Philadelphia: Printed by J.R.A. Skerrett, 1827. 56pp, disbound, lightly toned and foxed. Good+.
This item was first published in Albany in 1825 under a slightly different title. Tibbits argues that there should be no conflict in economic policy between agricultural and manufacturing interests. "Agriculture is greatly assisted, benefited, and extended by manufactures." Thus tariffs, though designed to protect infant American industries "against the cupidity and aggressions of foreigners," also improve the position of farmers. The "prejudice" against manufactures displayed by "the southern, or tobacco, cotton, and sugar-growing states," is unwarranted and unreasonable. Tibbits boldly attacks Adam Smith, Ricardo, and Say: "Ah, Dr. Smith, had the English legislature followed your advice...they would never have had the overwhelming capital, the irresistible means of production, the unparalleled national strength which they now possess."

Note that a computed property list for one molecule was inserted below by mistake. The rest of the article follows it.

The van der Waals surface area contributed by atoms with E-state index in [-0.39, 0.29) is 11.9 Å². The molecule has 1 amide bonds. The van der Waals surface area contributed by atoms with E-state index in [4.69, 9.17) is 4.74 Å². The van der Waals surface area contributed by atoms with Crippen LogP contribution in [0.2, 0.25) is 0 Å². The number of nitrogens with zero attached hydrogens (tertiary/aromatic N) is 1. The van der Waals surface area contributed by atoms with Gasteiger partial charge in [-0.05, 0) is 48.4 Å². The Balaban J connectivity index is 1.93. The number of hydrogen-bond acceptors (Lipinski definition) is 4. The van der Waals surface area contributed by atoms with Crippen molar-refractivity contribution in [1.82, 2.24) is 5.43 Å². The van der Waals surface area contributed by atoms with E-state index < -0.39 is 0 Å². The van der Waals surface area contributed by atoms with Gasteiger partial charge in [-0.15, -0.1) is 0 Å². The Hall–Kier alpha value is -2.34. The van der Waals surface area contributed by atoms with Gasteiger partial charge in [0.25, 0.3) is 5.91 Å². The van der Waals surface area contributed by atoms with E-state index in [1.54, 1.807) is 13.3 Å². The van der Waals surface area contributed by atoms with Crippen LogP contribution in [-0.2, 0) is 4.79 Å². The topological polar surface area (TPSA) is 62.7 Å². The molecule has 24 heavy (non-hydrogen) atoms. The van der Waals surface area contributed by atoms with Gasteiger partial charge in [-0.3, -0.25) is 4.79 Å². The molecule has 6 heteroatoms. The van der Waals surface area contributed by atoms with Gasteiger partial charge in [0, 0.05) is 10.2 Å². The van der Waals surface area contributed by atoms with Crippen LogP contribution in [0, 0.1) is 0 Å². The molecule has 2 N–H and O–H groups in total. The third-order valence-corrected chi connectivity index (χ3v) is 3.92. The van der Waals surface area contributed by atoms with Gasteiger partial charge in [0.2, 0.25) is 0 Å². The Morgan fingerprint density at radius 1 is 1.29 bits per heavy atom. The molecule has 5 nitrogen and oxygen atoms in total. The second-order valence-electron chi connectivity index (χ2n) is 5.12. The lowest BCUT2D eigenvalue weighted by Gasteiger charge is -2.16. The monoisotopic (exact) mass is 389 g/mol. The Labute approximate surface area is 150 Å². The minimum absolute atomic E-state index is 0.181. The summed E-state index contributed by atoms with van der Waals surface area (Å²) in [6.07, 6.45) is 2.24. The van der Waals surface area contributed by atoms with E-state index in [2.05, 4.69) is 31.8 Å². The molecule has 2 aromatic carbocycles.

Rink 3102. AI 30801 . Item #29465